Uncertainty has gripped counties whose governors lost in party nominations over whether they will still have the will to carry out their duties after voters handed them a vote of no confidence.
It is feared the three-month window between now and the General Election could give an opportunity to looters to plunder county resources like it happened in 2013 when county councils were dismantled. During that period, Nairobi County lost at least Sh500 million while references for 129 properties disappeared.
Governors Kinuthia Mbugua (Nakuru), Samuel Wamathai (Nyeri), Cleophas Lagat (Nandi), Benjamin Cheboi (Baringo), Joseph Ndathi (Kirinyaga), William Kabogo (Kiambu) and John Mrutu (Taita Taveta) were casualties in the hotly contested nominations which end tomorrow.
Yesterday, the ODM Elections Board announced that Kisumu Governor Jack Ranguma lost to Senator Anyang’ Nyong’o.
The Constitution is silent on what happens if a governor loses during nominations, something that could give lawmakers an incentive to change the law. The Assumption of Powers Bill which would have entrenched in law the hand-over process of power from one governor to the next was passed in the Senate last year but is yet to be debated by the National Assembly. Kiambu Senator Kimani Wamatangi, who sponsored the Bill, says the country is in “one hell of a risky scenario.”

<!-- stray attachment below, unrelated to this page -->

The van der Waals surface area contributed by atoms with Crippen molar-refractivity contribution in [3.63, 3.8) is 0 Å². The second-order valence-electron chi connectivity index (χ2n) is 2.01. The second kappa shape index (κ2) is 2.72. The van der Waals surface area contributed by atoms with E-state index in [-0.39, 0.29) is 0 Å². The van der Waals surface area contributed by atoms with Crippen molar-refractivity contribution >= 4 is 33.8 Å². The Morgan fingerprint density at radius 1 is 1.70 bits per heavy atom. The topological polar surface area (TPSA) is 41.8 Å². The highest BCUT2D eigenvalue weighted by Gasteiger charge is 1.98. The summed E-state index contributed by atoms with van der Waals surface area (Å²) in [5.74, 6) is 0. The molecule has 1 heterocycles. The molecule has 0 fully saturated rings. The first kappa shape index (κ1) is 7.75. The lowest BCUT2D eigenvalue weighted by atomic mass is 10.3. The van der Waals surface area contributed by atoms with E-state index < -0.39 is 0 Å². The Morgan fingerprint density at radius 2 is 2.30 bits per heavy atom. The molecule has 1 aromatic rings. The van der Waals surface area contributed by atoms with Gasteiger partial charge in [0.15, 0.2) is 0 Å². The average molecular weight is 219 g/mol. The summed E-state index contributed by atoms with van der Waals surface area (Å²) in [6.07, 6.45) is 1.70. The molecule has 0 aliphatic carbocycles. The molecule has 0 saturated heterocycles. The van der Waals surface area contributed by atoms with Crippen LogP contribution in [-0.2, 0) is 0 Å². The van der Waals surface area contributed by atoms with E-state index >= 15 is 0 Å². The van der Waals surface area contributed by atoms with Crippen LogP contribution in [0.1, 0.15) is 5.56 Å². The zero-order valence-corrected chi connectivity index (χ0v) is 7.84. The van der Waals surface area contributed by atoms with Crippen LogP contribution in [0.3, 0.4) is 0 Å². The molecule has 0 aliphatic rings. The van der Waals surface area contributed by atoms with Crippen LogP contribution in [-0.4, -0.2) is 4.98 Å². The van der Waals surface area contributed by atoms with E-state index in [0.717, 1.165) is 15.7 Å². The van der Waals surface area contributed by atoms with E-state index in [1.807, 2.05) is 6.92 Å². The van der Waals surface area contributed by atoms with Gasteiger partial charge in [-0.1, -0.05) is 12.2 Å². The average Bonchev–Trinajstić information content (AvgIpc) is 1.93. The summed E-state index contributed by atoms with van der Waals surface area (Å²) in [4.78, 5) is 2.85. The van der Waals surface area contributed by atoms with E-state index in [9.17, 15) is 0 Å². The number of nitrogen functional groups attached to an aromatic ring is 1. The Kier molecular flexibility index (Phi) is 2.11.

“Remember the law says that when a governor leaves office, he leaves with his entire cabinet. This includes the Chief of Staff who has all the county secrets,” he told Sunday Standard.
Kinyanjui triumphs, governor cries foul
Yesterday, the Council of Governors (COG) stayed clear of the matter, insisting it is a political process which does not concern them.
“Those are party issues which we cannot comment on because we are technocrats,” Lucy Omogeni, COG’s Chief Executive said.
“Until the governors meet, we are not at liberty to talk about anything since we have no role in that. But as much as I know, the governors are still there until after the elections are held,” she said.
County governments receive money from government on a quarterly basis, meaning the governors who have lost have just a fresh tranche of cash to spend.
Dr Adams Oloo, who teaches political science at the University of Nairobi (UON), says it would be suicidal for them to attempt anything outrageous because of their exposure and vulnerability as lame duck executives.